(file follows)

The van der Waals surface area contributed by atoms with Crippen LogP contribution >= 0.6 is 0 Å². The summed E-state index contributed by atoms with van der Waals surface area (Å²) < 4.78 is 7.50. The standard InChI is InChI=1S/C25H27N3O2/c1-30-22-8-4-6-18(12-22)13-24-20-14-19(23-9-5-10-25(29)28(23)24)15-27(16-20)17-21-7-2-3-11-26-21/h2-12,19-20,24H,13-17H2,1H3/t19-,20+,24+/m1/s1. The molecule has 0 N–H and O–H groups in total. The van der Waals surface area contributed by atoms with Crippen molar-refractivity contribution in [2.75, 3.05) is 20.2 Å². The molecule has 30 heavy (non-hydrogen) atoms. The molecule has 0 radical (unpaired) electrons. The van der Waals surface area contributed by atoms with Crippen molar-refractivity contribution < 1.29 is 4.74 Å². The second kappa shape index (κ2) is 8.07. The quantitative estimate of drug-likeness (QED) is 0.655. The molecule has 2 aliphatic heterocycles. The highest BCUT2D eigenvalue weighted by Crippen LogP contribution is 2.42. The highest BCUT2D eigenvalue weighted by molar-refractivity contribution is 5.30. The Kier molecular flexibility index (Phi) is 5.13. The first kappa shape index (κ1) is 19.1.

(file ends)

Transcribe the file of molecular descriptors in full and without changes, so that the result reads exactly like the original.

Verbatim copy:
The van der Waals surface area contributed by atoms with Crippen LogP contribution >= 0.6 is 0 Å². The summed E-state index contributed by atoms with van der Waals surface area (Å²) < 4.78 is 7.50. The standard InChI is InChI=1S/C25H27N3O2/c1-30-22-8-4-6-18(12-22)13-24-20-14-19(23-9-5-10-25(29)28(23)24)15-27(16-20)17-21-7-2-3-11-26-21/h2-12,19-20,24H,13-17H2,1H3/t19-,20+,24+/m1/s1. The molecule has 0 N–H and O–H groups in total. The van der Waals surface area contributed by atoms with Crippen molar-refractivity contribution in [2.75, 3.05) is 20.2 Å². The molecule has 30 heavy (non-hydrogen) atoms. The molecule has 0 radical (unpaired) electrons. The van der Waals surface area contributed by atoms with Crippen molar-refractivity contribution < 1.29 is 4.74 Å². The second kappa shape index (κ2) is 8.07. The quantitative estimate of drug-likeness (QED) is 0.655. The molecule has 2 aliphatic heterocycles. The highest BCUT2D eigenvalue weighted by Crippen LogP contribution is 2.42. The highest BCUT2D eigenvalue weighted by molar-refractivity contribution is 5.30. The Kier molecular flexibility index (Phi) is 5.13. The first kappa shape index (κ1) is 19.1.